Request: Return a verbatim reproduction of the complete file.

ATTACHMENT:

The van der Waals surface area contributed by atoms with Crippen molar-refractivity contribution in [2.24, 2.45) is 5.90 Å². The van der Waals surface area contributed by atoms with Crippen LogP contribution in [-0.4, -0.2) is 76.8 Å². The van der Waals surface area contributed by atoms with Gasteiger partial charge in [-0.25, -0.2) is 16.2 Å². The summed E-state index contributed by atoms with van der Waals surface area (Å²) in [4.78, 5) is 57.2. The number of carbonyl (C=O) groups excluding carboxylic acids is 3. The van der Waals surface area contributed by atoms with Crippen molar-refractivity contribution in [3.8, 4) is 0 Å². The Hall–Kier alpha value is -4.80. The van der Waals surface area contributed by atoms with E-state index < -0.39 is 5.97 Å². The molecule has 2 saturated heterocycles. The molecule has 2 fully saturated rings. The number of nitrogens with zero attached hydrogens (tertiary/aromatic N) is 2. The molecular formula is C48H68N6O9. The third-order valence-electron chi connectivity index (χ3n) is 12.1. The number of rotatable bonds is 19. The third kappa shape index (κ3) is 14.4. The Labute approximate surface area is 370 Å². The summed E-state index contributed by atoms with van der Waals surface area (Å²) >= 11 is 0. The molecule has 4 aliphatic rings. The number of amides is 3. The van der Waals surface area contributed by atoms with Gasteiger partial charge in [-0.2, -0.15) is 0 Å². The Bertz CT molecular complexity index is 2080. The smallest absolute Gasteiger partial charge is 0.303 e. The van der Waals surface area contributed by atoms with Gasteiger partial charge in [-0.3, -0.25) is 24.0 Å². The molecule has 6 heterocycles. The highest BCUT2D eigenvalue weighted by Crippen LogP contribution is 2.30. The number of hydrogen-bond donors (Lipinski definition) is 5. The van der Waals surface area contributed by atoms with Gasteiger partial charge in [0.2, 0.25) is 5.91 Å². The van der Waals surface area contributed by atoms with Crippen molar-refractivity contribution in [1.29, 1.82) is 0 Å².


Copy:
The van der Waals surface area contributed by atoms with Crippen molar-refractivity contribution in [2.24, 2.45) is 5.90 Å². The van der Waals surface area contributed by atoms with Crippen LogP contribution in [-0.4, -0.2) is 76.8 Å². The van der Waals surface area contributed by atoms with Gasteiger partial charge in [-0.25, -0.2) is 16.2 Å². The summed E-state index contributed by atoms with van der Waals surface area (Å²) in [4.78, 5) is 57.2. The number of carbonyl (C=O) groups excluding carboxylic acids is 3. The van der Waals surface area contributed by atoms with Crippen molar-refractivity contribution in [3.8, 4) is 0 Å². The Hall–Kier alpha value is -4.80. The van der Waals surface area contributed by atoms with E-state index < -0.39 is 5.97 Å². The molecule has 2 saturated heterocycles. The molecule has 2 fully saturated rings. The number of nitrogens with zero attached hydrogens (tertiary/aromatic N) is 2. The molecular formula is C48H68N6O9. The third-order valence-electron chi connectivity index (χ3n) is 12.1. The number of rotatable bonds is 19. The third kappa shape index (κ3) is 14.4. The Labute approximate surface area is 370 Å². The summed E-state index contributed by atoms with van der Waals surface area (Å²) >= 11 is 0. The molecule has 4 aliphatic rings. The number of amides is 3. The van der Waals surface area contributed by atoms with Gasteiger partial charge in [-0.2, -0.15) is 0 Å². The Bertz CT molecular complexity index is 2080. The smallest absolute Gasteiger partial charge is 0.303 e. The van der Waals surface area contributed by atoms with Gasteiger partial charge in [-0.3, -0.25) is 24.0 Å². The molecule has 6 heterocycles. The highest BCUT2D eigenvalue weighted by Crippen LogP contribution is 2.30. The number of hydrogen-bond donors (Lipinski definition) is 5. The van der Waals surface area contributed by atoms with Gasteiger partial charge in [0.2, 0.25) is 5.91 Å². The van der Waals surface area contributed by atoms with Crippen molar-refractivity contribution in [1.29, 1.82) is 0 Å².